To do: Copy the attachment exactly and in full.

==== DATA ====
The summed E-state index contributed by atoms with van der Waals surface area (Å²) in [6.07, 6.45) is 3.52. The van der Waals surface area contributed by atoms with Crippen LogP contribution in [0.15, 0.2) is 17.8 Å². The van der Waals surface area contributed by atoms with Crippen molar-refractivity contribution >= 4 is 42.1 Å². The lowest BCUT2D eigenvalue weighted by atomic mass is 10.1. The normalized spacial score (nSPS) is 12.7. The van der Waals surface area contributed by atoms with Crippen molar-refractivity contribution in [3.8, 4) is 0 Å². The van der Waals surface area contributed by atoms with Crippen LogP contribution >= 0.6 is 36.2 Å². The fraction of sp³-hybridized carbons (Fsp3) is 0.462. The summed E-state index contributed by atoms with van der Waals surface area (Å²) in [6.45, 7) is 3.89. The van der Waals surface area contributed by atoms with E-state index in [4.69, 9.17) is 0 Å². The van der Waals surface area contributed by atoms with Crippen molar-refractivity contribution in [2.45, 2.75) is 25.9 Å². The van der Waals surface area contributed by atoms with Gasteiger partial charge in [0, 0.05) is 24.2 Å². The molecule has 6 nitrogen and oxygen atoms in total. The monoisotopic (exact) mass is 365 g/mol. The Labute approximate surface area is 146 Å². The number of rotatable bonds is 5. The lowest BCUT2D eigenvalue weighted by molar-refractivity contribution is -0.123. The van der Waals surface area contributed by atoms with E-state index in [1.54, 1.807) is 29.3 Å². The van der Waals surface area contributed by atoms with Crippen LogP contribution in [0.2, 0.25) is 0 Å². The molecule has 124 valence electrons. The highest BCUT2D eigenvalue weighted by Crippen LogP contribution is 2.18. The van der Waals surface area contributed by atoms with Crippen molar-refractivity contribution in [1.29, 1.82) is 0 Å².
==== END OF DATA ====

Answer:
The summed E-state index contributed by atoms with van der Waals surface area (Å²) in [6.07, 6.45) is 3.52. The van der Waals surface area contributed by atoms with Crippen LogP contribution in [0.15, 0.2) is 17.8 Å². The van der Waals surface area contributed by atoms with Crippen molar-refractivity contribution >= 4 is 42.1 Å². The lowest BCUT2D eigenvalue weighted by atomic mass is 10.1. The normalized spacial score (nSPS) is 12.7. The van der Waals surface area contributed by atoms with Crippen molar-refractivity contribution in [3.8, 4) is 0 Å². The van der Waals surface area contributed by atoms with Crippen LogP contribution >= 0.6 is 36.2 Å². The fraction of sp³-hybridized carbons (Fsp3) is 0.462. The summed E-state index contributed by atoms with van der Waals surface area (Å²) in [6.45, 7) is 3.89. The van der Waals surface area contributed by atoms with E-state index in [4.69, 9.17) is 0 Å². The van der Waals surface area contributed by atoms with Crippen molar-refractivity contribution in [2.45, 2.75) is 25.9 Å². The van der Waals surface area contributed by atoms with Gasteiger partial charge in [0, 0.05) is 24.2 Å². The molecule has 6 nitrogen and oxygen atoms in total. The monoisotopic (exact) mass is 365 g/mol. The Labute approximate surface area is 146 Å². The number of rotatable bonds is 5. The lowest BCUT2D eigenvalue weighted by molar-refractivity contribution is -0.123. The van der Waals surface area contributed by atoms with E-state index in [1.54, 1.807) is 29.3 Å². The van der Waals surface area contributed by atoms with Crippen LogP contribution in [0.2, 0.25) is 0 Å². The molecule has 124 valence electrons. The highest BCUT2D eigenvalue weighted by Crippen LogP contribution is 2.18. The van der Waals surface area contributed by atoms with Crippen molar-refractivity contribution in [1.29, 1.82) is 0 Å².